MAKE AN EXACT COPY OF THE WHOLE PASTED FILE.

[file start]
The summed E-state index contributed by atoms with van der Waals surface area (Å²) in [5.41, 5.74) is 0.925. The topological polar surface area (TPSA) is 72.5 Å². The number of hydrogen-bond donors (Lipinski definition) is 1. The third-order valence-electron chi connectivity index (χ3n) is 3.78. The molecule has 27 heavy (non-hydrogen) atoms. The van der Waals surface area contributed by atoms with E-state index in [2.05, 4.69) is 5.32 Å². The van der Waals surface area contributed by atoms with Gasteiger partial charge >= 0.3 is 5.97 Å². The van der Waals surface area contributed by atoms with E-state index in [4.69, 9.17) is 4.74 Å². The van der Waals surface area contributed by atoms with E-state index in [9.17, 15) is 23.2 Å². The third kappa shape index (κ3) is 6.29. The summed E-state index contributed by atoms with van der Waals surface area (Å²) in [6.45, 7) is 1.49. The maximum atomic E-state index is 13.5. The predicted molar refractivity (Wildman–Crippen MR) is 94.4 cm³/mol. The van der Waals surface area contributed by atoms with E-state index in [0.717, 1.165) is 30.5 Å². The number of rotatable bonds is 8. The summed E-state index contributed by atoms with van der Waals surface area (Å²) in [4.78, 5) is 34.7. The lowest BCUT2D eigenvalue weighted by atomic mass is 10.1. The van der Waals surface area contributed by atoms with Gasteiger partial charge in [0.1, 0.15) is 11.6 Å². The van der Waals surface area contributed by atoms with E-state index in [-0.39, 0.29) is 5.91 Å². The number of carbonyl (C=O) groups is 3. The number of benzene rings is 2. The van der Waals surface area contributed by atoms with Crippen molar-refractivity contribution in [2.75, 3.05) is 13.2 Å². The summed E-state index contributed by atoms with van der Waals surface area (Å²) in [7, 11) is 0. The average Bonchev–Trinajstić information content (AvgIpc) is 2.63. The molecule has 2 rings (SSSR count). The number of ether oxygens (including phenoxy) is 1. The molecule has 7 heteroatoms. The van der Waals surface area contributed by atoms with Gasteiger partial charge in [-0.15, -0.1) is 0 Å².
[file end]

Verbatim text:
The summed E-state index contributed by atoms with van der Waals surface area (Å²) in [5.41, 5.74) is 0.925. The topological polar surface area (TPSA) is 72.5 Å². The number of hydrogen-bond donors (Lipinski definition) is 1. The third-order valence-electron chi connectivity index (χ3n) is 3.78. The molecule has 27 heavy (non-hydrogen) atoms. The van der Waals surface area contributed by atoms with E-state index in [2.05, 4.69) is 5.32 Å². The van der Waals surface area contributed by atoms with Gasteiger partial charge >= 0.3 is 5.97 Å². The van der Waals surface area contributed by atoms with E-state index in [4.69, 9.17) is 4.74 Å². The van der Waals surface area contributed by atoms with E-state index in [9.17, 15) is 23.2 Å². The third kappa shape index (κ3) is 6.29. The summed E-state index contributed by atoms with van der Waals surface area (Å²) in [6.45, 7) is 1.49. The maximum atomic E-state index is 13.5. The predicted molar refractivity (Wildman–Crippen MR) is 94.4 cm³/mol. The van der Waals surface area contributed by atoms with E-state index in [0.717, 1.165) is 30.5 Å². The number of rotatable bonds is 8. The summed E-state index contributed by atoms with van der Waals surface area (Å²) in [4.78, 5) is 34.7. The lowest BCUT2D eigenvalue weighted by atomic mass is 10.1. The van der Waals surface area contributed by atoms with Gasteiger partial charge in [0.1, 0.15) is 11.6 Å². The van der Waals surface area contributed by atoms with E-state index in [-0.39, 0.29) is 5.91 Å². The number of carbonyl (C=O) groups is 3. The number of benzene rings is 2. The van der Waals surface area contributed by atoms with Crippen molar-refractivity contribution in [2.75, 3.05) is 13.2 Å². The summed E-state index contributed by atoms with van der Waals surface area (Å²) in [7, 11) is 0. The average Bonchev–Trinajstić information content (AvgIpc) is 2.63. The molecule has 2 rings (SSSR count). The number of ether oxygens (including phenoxy) is 1. The molecule has 7 heteroatoms. The van der Waals surface area contributed by atoms with Gasteiger partial charge in [-0.15, -0.1) is 0 Å².